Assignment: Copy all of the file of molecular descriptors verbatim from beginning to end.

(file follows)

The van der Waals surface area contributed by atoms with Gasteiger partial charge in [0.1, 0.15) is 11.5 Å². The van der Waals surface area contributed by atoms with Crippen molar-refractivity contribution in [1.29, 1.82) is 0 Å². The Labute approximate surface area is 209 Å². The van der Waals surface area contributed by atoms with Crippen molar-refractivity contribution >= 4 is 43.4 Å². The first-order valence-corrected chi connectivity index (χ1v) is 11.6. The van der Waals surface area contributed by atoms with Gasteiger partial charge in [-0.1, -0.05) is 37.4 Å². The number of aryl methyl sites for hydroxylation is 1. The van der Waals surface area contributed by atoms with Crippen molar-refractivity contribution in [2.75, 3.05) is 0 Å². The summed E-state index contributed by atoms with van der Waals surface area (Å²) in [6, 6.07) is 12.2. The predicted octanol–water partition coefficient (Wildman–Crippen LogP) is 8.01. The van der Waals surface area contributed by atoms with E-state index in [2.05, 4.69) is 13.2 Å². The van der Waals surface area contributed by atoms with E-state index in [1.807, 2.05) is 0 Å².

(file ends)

The van der Waals surface area contributed by atoms with Gasteiger partial charge in [0.1, 0.15) is 11.5 Å². The van der Waals surface area contributed by atoms with Crippen molar-refractivity contribution in [1.29, 1.82) is 0 Å². The Labute approximate surface area is 209 Å². The van der Waals surface area contributed by atoms with Crippen molar-refractivity contribution >= 4 is 43.4 Å². The first-order valence-corrected chi connectivity index (χ1v) is 11.6. The van der Waals surface area contributed by atoms with Gasteiger partial charge in [-0.1, -0.05) is 37.4 Å². The number of aryl methyl sites for hydroxylation is 1. The van der Waals surface area contributed by atoms with Crippen molar-refractivity contribution in [2.75, 3.05) is 0 Å². The summed E-state index contributed by atoms with van der Waals surface area (Å²) in [6, 6.07) is 12.2. The predicted octanol–water partition coefficient (Wildman–Crippen LogP) is 8.01. The van der Waals surface area contributed by atoms with E-state index in [2.05, 4.69) is 13.2 Å². The van der Waals surface area contributed by atoms with E-state index in [1.807, 2.05) is 0 Å².